Review – Creepie Stool

Aug 20 2013 | By More

✭✭✭✩✩  Resonant historical reflections

Debbie Cannon, Angela Milton and Belle Jones. The cast of Creepie Stool by Jen McGregor Photo © Jasmin Egner

Debbie Cannon, Angela Milton and Belle Jones. Photo © Jasmin Egner

Just at St John’s (Venue 127)
Fri 16 – Wed 21, Mon 26 August 2013
Review by Hugh Simpson

Creepie Stool by Jen McGregor, presented by Black Dingo Productions as part of the Just Festival at St John’s, is an intriguing new historical drama dealing with the story of Jenny Geddes.

Geddes, of course, is the cabbage-seller who is reputed to have thrown a creepie (or folding) stool at the Dean of Edinburgh when he dared to read from the dangerously Anglican-sounding Book of Common Prayer in St Giles in 1637. This action is held to have caused riots that helped to precipitate the War Of The Three Kingdoms which followed.

The first question to be asked of any play about her is how the stool-throwing will be handled. This piece avoids the issue by presenting a three-hander set the next day as Jenny seeks to explain her conduct to Marjory Erskine, the well-to-do woman who was paying her to keep a place at the front of the Kirk, and her maid Christian.

The play is one of those commissioned by Just at St John’s on the issue of sectarianism, and it approaches the issue in an original way by looking at post-Reformation tension between Protestant and Catholic. Discussion and argument between the three characters is punctuated by monologues from Geddes.

Often such a structure would see the monologues as an annoying interruption to the play; here, the monologues are the most compelling thing about it. The other characters do not lend themselves to revealing their thoughts – Mrs Erskine is too buttoned-up and concerned about how she appears, while Christian has her own reasons for keeping quiet.

Geddes, brilliantly played by Angela Milton, has no such qualms, and as the play progresses, further layers are added to the character as her background is revealed. She also has some very resonant speeches about ‘new people’ in Edinburgh, ‘people you don’t know and can’t understand’. The modern-day parallels in this, as in the treatment of people of ‘suspicious’ religions, are clear but not laboured.

Milton’s performance dominates the piece

Monologues by Geddes open and close the play, and the fates of the other characters are simply left hanging. It would be instructive to know if any consideration was ever given to making this a one-woman play – the other characters do not seem to have sparked the writer’s interest in the same way. A dilemma for them is presented but then does not seem to go anywhere, and they seem one-dimensional in comparison to the superbly drawn Geddes.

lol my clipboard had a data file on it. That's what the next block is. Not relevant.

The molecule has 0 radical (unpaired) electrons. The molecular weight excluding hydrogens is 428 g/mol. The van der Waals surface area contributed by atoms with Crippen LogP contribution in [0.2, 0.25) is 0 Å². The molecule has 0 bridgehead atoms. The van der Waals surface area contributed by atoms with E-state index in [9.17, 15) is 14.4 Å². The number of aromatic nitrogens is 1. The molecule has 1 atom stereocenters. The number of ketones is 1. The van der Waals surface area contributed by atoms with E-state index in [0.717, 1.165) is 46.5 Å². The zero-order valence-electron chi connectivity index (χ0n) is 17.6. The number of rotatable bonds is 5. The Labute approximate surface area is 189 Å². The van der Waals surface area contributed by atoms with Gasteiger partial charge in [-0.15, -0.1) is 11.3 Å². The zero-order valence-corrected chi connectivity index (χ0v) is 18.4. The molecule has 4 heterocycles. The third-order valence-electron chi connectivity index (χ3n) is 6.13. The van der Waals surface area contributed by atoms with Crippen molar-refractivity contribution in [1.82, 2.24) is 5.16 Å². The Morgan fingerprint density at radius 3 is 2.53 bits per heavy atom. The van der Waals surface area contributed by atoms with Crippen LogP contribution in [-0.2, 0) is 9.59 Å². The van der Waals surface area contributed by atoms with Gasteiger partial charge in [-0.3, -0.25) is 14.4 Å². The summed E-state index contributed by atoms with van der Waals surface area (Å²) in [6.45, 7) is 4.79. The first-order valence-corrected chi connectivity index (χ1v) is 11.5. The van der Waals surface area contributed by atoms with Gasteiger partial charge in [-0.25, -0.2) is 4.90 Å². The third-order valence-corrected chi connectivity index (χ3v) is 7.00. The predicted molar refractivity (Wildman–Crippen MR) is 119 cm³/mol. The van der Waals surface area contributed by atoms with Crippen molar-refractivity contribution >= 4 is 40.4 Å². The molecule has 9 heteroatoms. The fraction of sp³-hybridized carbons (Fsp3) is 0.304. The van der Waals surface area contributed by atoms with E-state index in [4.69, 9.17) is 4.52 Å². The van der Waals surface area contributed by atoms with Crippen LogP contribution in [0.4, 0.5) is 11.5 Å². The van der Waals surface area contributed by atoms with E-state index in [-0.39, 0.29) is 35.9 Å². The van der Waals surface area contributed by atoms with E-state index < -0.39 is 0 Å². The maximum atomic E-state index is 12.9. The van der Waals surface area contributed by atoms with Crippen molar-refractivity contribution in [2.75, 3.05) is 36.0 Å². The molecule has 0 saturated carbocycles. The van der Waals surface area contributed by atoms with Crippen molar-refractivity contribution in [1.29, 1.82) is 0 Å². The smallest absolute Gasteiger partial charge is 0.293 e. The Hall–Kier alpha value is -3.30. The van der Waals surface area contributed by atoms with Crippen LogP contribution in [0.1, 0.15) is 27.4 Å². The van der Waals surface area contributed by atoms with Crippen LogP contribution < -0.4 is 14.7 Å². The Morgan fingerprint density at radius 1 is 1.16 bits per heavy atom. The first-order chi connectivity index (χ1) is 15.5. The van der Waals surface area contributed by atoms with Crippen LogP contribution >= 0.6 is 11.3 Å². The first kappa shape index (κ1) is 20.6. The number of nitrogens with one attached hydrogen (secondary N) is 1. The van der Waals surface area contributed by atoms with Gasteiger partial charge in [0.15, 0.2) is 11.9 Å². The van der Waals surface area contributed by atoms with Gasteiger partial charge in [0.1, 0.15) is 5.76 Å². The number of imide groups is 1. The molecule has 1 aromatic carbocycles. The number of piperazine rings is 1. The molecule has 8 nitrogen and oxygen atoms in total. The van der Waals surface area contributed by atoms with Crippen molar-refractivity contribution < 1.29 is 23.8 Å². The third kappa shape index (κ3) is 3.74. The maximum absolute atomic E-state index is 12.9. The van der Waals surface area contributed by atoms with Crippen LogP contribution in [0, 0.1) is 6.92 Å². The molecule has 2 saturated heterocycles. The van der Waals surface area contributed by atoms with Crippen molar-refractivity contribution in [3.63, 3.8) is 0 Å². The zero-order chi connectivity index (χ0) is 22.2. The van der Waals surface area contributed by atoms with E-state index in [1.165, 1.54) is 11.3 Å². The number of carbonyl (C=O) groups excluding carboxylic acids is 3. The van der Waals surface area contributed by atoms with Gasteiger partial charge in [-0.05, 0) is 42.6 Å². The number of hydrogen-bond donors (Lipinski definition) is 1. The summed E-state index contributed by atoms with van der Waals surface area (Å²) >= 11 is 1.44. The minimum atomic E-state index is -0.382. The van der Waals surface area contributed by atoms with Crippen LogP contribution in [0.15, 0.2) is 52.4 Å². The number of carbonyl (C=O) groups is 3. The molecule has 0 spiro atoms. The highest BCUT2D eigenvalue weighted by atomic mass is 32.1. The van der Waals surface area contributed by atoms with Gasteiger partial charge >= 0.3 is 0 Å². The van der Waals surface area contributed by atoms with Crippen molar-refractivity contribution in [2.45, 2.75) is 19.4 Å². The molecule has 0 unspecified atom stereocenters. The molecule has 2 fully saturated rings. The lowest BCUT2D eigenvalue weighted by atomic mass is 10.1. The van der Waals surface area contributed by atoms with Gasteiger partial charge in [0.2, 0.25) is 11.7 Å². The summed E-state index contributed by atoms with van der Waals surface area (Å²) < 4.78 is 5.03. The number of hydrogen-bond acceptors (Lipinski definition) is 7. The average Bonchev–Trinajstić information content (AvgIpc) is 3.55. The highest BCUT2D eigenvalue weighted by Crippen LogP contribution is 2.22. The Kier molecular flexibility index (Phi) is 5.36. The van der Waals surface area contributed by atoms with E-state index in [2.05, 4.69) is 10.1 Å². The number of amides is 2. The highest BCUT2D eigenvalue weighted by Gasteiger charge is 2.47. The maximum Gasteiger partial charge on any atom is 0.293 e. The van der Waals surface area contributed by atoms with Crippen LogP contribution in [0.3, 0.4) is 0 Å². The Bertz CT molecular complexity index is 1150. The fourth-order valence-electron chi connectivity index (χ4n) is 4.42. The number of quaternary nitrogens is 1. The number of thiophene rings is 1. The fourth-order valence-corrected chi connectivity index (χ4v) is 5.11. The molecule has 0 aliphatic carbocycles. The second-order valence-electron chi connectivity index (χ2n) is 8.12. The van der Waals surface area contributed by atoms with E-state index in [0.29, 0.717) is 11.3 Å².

Debbie Cannon (Mrs Erskine) presents a suitably self-obsessed, self-pitying figure whose sympathy is always subservient to what the neighbours might think, and Belle Jones switches from pride to fear effectively as Christian, but their characters still seem relatively unimportant.

They are not helped by some curiously static staging by director Jasmin Egner. The monologues are signalled by some obtrusive lighting effects, and Jones in particular is asked to hold some very uncomfortable expressions for far too long. The lack of onstage movement may be intended to increase tension but this is not wholly successful; at one point Mrs Erskine and Christian sit side by side in the inglenook, partially obscured from many of the audience, for several minutes.

This lack of action only serves to highlight the energy and subtlety in Angela Milton’s performance, which dominates the piece. If this makes it a little unbalanced, that is only fitting for a story which has always been difficult to put into perspective. After all, there is no proof that Jenny Geddes even existed, let alone chucked the stool, but that has never diminished her significance for some.

The problems of intolerance (which traditionally have affected Edinburgh just as much as other parts of Scotland, despite what the Mrs Erskines of this world would have us believe) are often rooted in ‘remembering’ a history that never actually took place.

Running time 45 minutes
Run ends Mon 26 August 2013
Daily until Wed 21, then Mon 26 at 8.30 pm
Venue 127, Just at St John’s , St John’s Church, Princes St, EH2 4BJ
Tickets from


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  1. Creepie Stool – Review « Æ: All Edinburgh Theatre | Mar 4 2014